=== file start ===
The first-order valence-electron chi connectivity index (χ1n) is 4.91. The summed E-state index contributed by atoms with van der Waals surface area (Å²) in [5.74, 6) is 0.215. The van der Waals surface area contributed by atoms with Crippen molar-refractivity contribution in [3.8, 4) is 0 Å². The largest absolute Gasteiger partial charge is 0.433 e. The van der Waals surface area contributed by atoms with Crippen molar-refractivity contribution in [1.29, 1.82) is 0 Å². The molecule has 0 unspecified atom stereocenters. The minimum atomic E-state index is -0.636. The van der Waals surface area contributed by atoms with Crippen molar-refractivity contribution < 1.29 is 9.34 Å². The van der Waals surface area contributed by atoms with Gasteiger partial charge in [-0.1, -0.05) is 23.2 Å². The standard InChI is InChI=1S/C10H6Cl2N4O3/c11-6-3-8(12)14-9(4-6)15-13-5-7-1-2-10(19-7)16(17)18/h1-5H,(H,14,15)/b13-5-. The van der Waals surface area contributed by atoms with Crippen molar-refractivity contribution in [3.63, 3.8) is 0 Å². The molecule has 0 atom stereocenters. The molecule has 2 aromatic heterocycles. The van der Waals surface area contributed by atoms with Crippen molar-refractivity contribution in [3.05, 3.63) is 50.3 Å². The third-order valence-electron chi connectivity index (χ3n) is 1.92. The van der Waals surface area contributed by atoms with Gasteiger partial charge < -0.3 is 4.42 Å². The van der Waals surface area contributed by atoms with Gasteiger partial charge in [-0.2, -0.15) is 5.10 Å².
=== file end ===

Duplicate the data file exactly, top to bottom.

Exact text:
The first-order valence-electron chi connectivity index (χ1n) is 4.91. The summed E-state index contributed by atoms with van der Waals surface area (Å²) in [5.74, 6) is 0.215. The van der Waals surface area contributed by atoms with Crippen molar-refractivity contribution in [3.8, 4) is 0 Å². The largest absolute Gasteiger partial charge is 0.433 e. The van der Waals surface area contributed by atoms with Crippen molar-refractivity contribution in [1.29, 1.82) is 0 Å². The molecule has 0 unspecified atom stereocenters. The minimum atomic E-state index is -0.636. The van der Waals surface area contributed by atoms with Crippen molar-refractivity contribution < 1.29 is 9.34 Å². The van der Waals surface area contributed by atoms with Gasteiger partial charge in [-0.1, -0.05) is 23.2 Å². The standard InChI is InChI=1S/C10H6Cl2N4O3/c11-6-3-8(12)14-9(4-6)15-13-5-7-1-2-10(19-7)16(17)18/h1-5H,(H,14,15)/b13-5-. The van der Waals surface area contributed by atoms with Crippen molar-refractivity contribution in [3.63, 3.8) is 0 Å². The molecule has 0 atom stereocenters. The molecule has 2 aromatic heterocycles. The van der Waals surface area contributed by atoms with Crippen molar-refractivity contribution in [3.05, 3.63) is 50.3 Å². The third-order valence-electron chi connectivity index (χ3n) is 1.92. The van der Waals surface area contributed by atoms with Gasteiger partial charge < -0.3 is 4.42 Å². The van der Waals surface area contributed by atoms with Gasteiger partial charge in [-0.2, -0.15) is 5.10 Å².